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How to find my ode45 equation in specific h

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esat gulhan
esat gulhan on 20 Aug 2020
Edited: Alan Stevens on 21 Aug 2020
syms D g H Do
tspan = [0 120];
mgiren=0
Do=3;
D=2/10;
h0=h;
g=9.81;
y0 = 2;
ySol= ode45(@(t,h)(mgiren-(pi()*D^2/4*(2*g*h)^0.5)/(pi()*Do^2/4)), tspan, y0)
for t=linspace(0,100,11)
fprintf('%15.5f',t,deval(ySol,t)),;fprintf('\n')
end
My differantial code is here, dt/dh=(mgiren-(pi()*D^2/4*(2*g*h)^0.5)/(pi()*Do^2/4)),h(0)=2, h(tx)=1, how can i find tx, is there anyway to find tx, i can find it with interpolate but is there any easier way.

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Accepted Answer

Alan Stevens
Alan Stevens on 21 Aug 2020
Edited: Alan Stevens on 21 Aug 2020
Something like this perhaps:
tspan = 0:120;
h0=2;
[t, h] = ode45(@rate, tspan, h0);
tx = interp1(h,t,1);
plot(t,h,tx,1,'o'), grid
text(tx+5,1,['tx = ' num2str(tx)])
xlabel('t'),ylabel('h')
function dhdt = rate(~, h)
mgiren=0;
Do=3;
D=2/10;
g=9.81;
dhdt = (mgiren-(pi*D^2/4*(2*g*h)^0.5)/(pi*Do^2/4));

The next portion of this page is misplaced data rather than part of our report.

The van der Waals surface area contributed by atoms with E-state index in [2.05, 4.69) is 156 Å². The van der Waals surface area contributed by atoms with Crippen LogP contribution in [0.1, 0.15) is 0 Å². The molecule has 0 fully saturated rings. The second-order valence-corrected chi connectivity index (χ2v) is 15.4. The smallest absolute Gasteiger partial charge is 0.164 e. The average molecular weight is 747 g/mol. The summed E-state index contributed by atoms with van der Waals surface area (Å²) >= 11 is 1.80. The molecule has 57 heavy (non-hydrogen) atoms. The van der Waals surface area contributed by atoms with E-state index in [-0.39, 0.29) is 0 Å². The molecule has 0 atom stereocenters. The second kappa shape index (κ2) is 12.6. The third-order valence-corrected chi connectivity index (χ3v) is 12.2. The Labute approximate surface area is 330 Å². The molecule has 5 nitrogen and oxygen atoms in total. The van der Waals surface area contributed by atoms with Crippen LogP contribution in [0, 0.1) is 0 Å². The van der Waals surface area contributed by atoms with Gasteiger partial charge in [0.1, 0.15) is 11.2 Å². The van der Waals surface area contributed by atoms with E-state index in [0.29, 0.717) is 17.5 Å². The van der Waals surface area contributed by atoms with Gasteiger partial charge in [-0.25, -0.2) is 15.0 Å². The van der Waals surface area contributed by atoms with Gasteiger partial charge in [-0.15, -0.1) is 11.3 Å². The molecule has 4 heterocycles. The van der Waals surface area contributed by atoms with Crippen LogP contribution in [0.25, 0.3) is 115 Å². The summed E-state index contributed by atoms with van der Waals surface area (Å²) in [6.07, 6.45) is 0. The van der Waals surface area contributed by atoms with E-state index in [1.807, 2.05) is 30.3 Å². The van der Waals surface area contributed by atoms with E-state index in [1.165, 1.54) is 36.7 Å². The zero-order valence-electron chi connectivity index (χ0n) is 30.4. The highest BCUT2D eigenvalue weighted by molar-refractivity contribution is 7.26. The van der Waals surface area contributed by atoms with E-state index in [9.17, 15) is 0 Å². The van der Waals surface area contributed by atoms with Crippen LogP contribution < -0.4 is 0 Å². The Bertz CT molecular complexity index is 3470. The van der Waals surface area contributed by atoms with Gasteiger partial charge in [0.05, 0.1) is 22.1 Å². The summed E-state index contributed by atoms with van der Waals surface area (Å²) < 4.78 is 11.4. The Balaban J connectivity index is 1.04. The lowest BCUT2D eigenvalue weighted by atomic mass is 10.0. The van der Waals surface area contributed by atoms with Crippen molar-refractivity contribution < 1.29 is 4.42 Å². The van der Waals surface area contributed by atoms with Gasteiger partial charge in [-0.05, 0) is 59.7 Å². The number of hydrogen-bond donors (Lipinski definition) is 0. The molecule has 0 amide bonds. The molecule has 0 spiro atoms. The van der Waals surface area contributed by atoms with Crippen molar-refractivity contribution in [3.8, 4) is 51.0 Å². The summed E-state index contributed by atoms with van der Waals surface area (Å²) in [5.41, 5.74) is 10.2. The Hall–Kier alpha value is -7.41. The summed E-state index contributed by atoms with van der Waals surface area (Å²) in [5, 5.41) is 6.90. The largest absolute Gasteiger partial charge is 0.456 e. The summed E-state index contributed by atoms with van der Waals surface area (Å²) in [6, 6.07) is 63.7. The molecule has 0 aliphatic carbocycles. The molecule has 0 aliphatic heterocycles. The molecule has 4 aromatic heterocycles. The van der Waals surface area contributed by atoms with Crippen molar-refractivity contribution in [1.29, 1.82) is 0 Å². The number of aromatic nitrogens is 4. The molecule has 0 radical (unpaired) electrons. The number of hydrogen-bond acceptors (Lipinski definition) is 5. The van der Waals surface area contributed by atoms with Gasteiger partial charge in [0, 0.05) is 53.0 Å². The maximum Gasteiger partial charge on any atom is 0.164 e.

end
Ok, I guess this still uses interpolation!
You could use fzero to find it, but, for this curve I think interpolation is far simpler.

  3 Comments

esat gulhan
esat gulhan on 21 Aug 2020
Actually two ways are good for this. but there is a problem when i try to reach 0. interp(h,t,0) gives error, same the fzero gives error too.
Alan Stevens
Alan Stevens on 21 Aug 2020
Tht's because you can't get to zero with the data specified. There is an analytical solution to your equation, which is most easily expressed with t as a function of h - see below. You'll notice there is a logarithmic term, which tries to calculate log(0) when both mgiren and h are zero.
tspan = 0:120;
h0=2;
mgiren=0;
Do=3;
D=2/10;
g=9.81;
a = mgiren/(pi*Do^2/4);
b = (D/Do)^2*sqrt(2*g);
T = @(h) -2*(b*sqrt(h) + a*log(a-b*sqrt(h)))/b^2 ...
+ 2*(b*sqrt(h0) + a*log(a-b*sqrt(h0)))/b^2;
h = h0:-0.01:0.01;
t = T(h);
plot(t,h), grid
xlabel('t'), ylabel('h')
Alan Stevens
Alan Stevens on 21 Aug 2020
Hmm. Thinking further, the log term is zeroed all the way through because it's multiplied by a (which is zero)., so, basically, you just have a square root relationship (when a is zero).
You get NaN if you try T(0).
T(h = 0) can be found from 2*sqrt(h0)/b;

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